Artwork created for use in a print-ad for Lotrisone, an anti-fungal cream produced by Merck & Co., one of the major clients of Roberts & Raymond Associates, the Philadelphia advertising agency for whom I worked from 1986-96, my first decade in the city.
On May 1, 1986 when I arrived in Philadelphia, I was jobless; and I really didn’t have much cash in hand, the result of living close to the edge financially all my adult life to that point. I felt somewhat desperate, but at least I had an apartment; provided by JMH, the man I had moved here to study with. I had accepted his suggestion to come to Philadelphia on blind faith, committing myself to study for two years, this man whom I knew through the Weisers and had met in person only three times. As per a verbal agreement made earlier in January, after the two years were up I was free to go wherever I chose, hopefully in a better state of mind than I arrived.
Job hunting was not my forte, the result of negative experiences in NYC prior to joining up with the Weisers, with whom I had worked the prior twelve years. My initial job searches were fruitless and a bit disheartening. I vacillated about how to promote myself: as a graphic designer? or as an illustrator?? I didn’t feel particularly outstanding as either. The fashion world I had been trained to be part of through RISD seemed way behind me in time (twelve years). However that didn’t stop me from flirting briefly with the idea of pulling together a fashion portfolio, after all these years and trying to get some work in that world again. However, I eventually found work in advertising, and lost interest in pursuing that particular chimera, as I settled more comfortably into living in a whole new world – a big city once again.
In mid June through the auspices of DJ, a fellow student of JMH, who was also free-lancing in the graphics arts business, I was connected with LP, an art director at Roberts & Raymond Associates, a small advertising agency at St. James and 22nd Streets on the west side of town, headed by RS, a man with expansive plans for growing the family business of Sulpizio Associates, an advertising design firm, to the status of being a full-service Advertising Agency. I started free-lancing as a Production Artist, a title I was unfamiliar with at the time, but had been fulfilling for quite some time while working for Weisers: being a paste-up artist, working at a drawing board with a parallel rule.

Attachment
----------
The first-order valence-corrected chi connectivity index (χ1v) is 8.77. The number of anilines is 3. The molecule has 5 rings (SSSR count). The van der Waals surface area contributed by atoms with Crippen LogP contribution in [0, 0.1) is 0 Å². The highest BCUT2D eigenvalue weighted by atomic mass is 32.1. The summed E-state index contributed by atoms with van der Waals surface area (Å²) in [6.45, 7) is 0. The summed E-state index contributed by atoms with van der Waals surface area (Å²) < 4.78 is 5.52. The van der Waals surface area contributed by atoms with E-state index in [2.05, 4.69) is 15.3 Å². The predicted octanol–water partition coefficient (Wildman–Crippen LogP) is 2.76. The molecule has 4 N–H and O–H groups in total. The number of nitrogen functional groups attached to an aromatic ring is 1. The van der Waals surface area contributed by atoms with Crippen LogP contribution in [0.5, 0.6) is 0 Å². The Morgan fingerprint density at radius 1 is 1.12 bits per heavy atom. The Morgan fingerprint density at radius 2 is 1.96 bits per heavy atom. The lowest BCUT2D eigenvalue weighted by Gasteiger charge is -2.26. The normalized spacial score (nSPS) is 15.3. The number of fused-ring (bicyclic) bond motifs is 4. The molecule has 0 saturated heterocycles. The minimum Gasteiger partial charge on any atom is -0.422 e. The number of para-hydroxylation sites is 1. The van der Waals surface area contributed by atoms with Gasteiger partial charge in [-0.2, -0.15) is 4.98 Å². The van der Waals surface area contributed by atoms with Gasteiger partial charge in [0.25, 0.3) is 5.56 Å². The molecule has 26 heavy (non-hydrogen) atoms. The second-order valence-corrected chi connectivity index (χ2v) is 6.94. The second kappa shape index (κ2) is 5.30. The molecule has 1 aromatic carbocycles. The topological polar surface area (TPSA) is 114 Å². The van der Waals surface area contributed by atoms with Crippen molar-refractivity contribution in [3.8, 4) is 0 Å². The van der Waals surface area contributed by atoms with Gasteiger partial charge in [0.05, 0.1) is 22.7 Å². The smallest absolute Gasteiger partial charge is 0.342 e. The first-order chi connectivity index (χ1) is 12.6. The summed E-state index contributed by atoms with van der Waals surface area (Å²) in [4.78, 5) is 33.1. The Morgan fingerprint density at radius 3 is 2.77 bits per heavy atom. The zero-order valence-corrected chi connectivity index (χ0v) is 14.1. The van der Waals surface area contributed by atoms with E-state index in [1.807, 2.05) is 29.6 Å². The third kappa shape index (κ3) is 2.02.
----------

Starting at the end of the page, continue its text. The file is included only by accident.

When I first started working for R&R, their major client was Macmillan Publishers. My initial role was as a paste-up artist taking art director LP’s ideas and preparing mechanicals for print reproduction. After discovering that I had considerable background experience as an artist, LP asked me to prepare a series of drawings of both Albert Einstein and Issac Newton (above) for a printed piece the agency was pitching to Macmillan. These were my first comp illustrations for R&R, which introduced me yet again to the joys of tracing. Drawing comps in either regular or colored pencil was one of the most relaxing and pleasurable tasks I was required to perform as a freelancer and eventual full-time employee.
By the time I created the b&w pencil comp above, the focus of R&R’s business had shifted to print advertising for pharmaceutical manufacturers, for which the Delaware Valley area is well known. Wyeth Brothers was a major client, with Phenergan being one of their most popular, well-known products, for which we pitched a number of ideas. The colored pencil comps at left and below were three of the most ambitious and time-consuming comps I created for the agency, at a time before computers totally changed the face of advertising.
Before that change occurred however, I was still required to create the occasional full-color rendition of what the art director proposed the finished two-page spread ad would look like when actually printed. In the piece at left, not only did I draw the small spot illustrations, I hand-lettered all the type with a fine brush and white paint. The illustrations were a pleasure to create compared to the letters, which were literally a pain – shades of carpel tunnel syndrome – although I did feel a great sense of accomplishment when the job was completed.
In the colored pencil comp at left, the most ambitious in terms of human portrayal, I reveal myself as an old man, little did I know it at the time. I was in my mid-40s when I drew this illustration, basing the old man of the group somewhat consciously, maybe a lot unconsciously, on my own father who was in his late 70s at the time. Looking at the drawing now, I understand the accuracy of the comment that all portraits have qualities of self-portraiture, some more obvious than others.
These were four of the last comp illustrations I created for R&R around 1991, shortly before the computer revolution altered our working habits and changed the graphic arts business forever. It would be a curiosity to see the quick pencil sketches by the art directors with whom I worked, from which I developed these illustrations that were to suggest photography to the client. Some of these illustrations were obviously more successful in that illusion than others. Ultimately I’m clueless about what happened with these ideas once they left my desk. I was on to the next project…